Select Committee on Religious Offences in England and Wales Minutes of Evidence

Supplementary memorandum from the British Humanist Association


  A.1  This second submission to the Select Committee addresses itself in more detail to the law repeals (other than those related to blasphemy) proposed in clause one of the Bill introduced by Lord Avebury. In our original memorandum, we referred briefly to this aspect of the Bill in paragraph 3.3.

  A.2  We also wish to make a correction to paragraph 3.2.1 in the previous submission, and to make an additional comment on the draft guidance prepared by the Attorney General in the context of the proposed Anti-terrorism, Crime and Security Act 2001.


  B.1  The Law Commission's 1985 report reviewed the law on offences relating to public worship, taking account of representations made following their 1981 consultation paper. They proposed that the laws specified in clause 1(1)(b) and (c) and 1(2)(c), (e) and (f) of the Bill introduced by Lord Avebury could be repealed without replacement, but suggested that section two of the Ecclesiastical Courts Jurisdiction Act 1860 fulfilled a useful purpose but should be replaced by a new enactment, which they outlined without providing a full draft.

  B.2  The British Humanist Association agrees that all these provisions should be repealed. However, and particularly in the light of the proposal on incitement to religious hatred, we oppose the proposal by the Law Commission that section two of the Ecclesiastical Courts Jurisdiction Act 1860 be replaced. We do concede that some minor amendments to other general laws may be necessary, subject to legal advice on the extent of such provisions. For example, if the Public Meetings Act 1908 does not apply to religious services, it would be a relatively simple matter to extend it. The principle governing our approach is that religious organisations, places and activities should not have specific protection.


  The Law Commission proposed two new offences to replace section two of the ECJA, to which we respond as follows:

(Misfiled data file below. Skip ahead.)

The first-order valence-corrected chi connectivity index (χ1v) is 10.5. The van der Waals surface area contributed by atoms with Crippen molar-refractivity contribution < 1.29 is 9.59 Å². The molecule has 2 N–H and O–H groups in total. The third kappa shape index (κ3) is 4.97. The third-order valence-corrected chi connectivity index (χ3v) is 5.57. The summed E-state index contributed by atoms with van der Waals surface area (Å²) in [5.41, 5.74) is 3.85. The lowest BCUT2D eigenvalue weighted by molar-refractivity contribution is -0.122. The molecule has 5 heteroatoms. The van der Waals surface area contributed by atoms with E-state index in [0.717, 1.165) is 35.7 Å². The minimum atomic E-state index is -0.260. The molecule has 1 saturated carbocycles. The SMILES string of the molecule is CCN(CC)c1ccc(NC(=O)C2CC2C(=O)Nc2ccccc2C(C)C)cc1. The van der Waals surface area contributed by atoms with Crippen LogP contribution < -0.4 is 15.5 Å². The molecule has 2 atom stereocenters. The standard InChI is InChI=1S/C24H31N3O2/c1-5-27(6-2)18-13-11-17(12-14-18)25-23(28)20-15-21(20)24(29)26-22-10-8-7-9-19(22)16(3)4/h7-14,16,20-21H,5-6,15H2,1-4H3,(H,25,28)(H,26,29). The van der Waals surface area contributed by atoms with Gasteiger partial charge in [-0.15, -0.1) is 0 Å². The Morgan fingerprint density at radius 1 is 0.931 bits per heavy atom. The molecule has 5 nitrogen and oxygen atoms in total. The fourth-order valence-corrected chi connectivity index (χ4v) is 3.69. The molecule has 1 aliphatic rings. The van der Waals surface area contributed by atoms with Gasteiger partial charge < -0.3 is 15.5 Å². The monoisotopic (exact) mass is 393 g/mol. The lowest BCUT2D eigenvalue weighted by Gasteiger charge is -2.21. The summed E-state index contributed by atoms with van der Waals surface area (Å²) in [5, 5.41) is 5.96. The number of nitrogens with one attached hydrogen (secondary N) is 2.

C.1  Distruption of worship

    C.1.1  One proposed new offence was "disruption" of "a religious service or act of worship" "by means of offensive or disorderly words or behaviour". The offence would extend to all "acts of worship occurring in a public place" but would not cover worship in private dwellings. There would be no requirement to prove intent.

    C.1.2  We agree that religious services should not be disrupted without good cause (such as was in our view present in the Brighton church case, as strongly argued by the defence on that occasion). However, this protection should be provided under general rather than specific legislation. Laws already exist against acts of violence, causing damage, threatening behaviour, causing a breach of the peace etc, and under the proposed Bill behaviour likely to incite religious hatred will be added to this long list.

    C.1.3  What remains is deliberate interruption of religious proceedings. But public meetings, orchestral concerts, theatrical performances, art exhibitions and all manner of other occasions, including, one might add, humanist funerals, weddings and other ceremonies, also require to be protected from disruption, and the same law should be sufficient for religious assemblies. The Law Commission's only argument to the contrary was the assertion that "a special offence penalising offensive behaviour which seriously disturbs religious services  .  .  .  is justifiable on the grounds that worshippers engaged in such activities  .  .  .  should be entitled to do so free of undue disturbance which might cause outrage or offence". So also should concert audiences and playgoers, and the Law Commission's studiedly vague comment in respect of religious activities that "where particular activities are in progress or where premises are specially set aside for particular purposes, these justify the special protection which an offence would give" applies equally to chamber music at the Wigmore Hall as to revivalist preaching to a charismatic congregation.